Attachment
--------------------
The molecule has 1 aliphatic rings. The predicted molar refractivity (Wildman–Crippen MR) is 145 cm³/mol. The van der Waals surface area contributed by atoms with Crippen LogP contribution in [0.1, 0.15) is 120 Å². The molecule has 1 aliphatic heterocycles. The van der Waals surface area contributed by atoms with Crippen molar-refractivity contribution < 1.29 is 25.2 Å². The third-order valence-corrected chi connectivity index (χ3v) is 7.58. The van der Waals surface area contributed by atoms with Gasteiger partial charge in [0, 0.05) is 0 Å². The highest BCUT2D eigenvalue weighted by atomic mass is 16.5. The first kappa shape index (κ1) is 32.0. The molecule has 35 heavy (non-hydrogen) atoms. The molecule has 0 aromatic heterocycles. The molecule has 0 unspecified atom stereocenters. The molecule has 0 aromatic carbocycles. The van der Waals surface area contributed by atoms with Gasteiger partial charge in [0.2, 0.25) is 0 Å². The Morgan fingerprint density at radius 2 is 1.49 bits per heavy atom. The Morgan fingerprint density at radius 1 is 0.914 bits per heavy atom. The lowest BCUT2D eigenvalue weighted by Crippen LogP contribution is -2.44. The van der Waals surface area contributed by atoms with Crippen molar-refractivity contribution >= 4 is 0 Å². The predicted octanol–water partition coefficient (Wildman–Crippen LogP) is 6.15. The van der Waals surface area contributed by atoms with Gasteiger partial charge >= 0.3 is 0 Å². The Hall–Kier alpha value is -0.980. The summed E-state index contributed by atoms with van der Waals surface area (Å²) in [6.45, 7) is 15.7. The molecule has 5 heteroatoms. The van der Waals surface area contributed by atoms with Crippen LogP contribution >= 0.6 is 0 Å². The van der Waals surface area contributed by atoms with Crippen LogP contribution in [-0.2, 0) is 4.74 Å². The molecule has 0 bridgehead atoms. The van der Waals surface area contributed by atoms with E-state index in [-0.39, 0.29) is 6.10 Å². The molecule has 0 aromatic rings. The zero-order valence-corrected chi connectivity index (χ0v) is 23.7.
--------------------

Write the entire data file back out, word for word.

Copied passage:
The molecule has 1 aliphatic rings. The predicted molar refractivity (Wildman–Crippen MR) is 145 cm³/mol. The van der Waals surface area contributed by atoms with Crippen LogP contribution in [0.1, 0.15) is 120 Å². The molecule has 1 aliphatic heterocycles. The van der Waals surface area contributed by atoms with Crippen molar-refractivity contribution < 1.29 is 25.2 Å². The third-order valence-corrected chi connectivity index (χ3v) is 7.58. The van der Waals surface area contributed by atoms with Gasteiger partial charge in [0, 0.05) is 0 Å². The highest BCUT2D eigenvalue weighted by atomic mass is 16.5. The first kappa shape index (κ1) is 32.0. The molecule has 35 heavy (non-hydrogen) atoms. The molecule has 0 aromatic heterocycles. The molecule has 0 unspecified atom stereocenters. The molecule has 0 aromatic carbocycles. The van der Waals surface area contributed by atoms with Gasteiger partial charge in [0.2, 0.25) is 0 Å². The Morgan fingerprint density at radius 2 is 1.49 bits per heavy atom. The Morgan fingerprint density at radius 1 is 0.914 bits per heavy atom. The lowest BCUT2D eigenvalue weighted by Crippen LogP contribution is -2.44. The van der Waals surface area contributed by atoms with Crippen molar-refractivity contribution >= 4 is 0 Å². The predicted octanol–water partition coefficient (Wildman–Crippen LogP) is 6.15. The van der Waals surface area contributed by atoms with Gasteiger partial charge >= 0.3 is 0 Å². The Hall–Kier alpha value is -0.980. The summed E-state index contributed by atoms with van der Waals surface area (Å²) in [6.45, 7) is 15.7. The molecule has 5 heteroatoms. The van der Waals surface area contributed by atoms with Crippen LogP contribution >= 0.6 is 0 Å². The van der Waals surface area contributed by atoms with Crippen LogP contribution in [-0.2, 0) is 4.74 Å². The molecule has 0 bridgehead atoms. The van der Waals surface area contributed by atoms with E-state index in [-0.39, 0.29) is 6.10 Å². The molecule has 0 aromatic rings. The zero-order valence-corrected chi connectivity index (χ0v) is 23.7.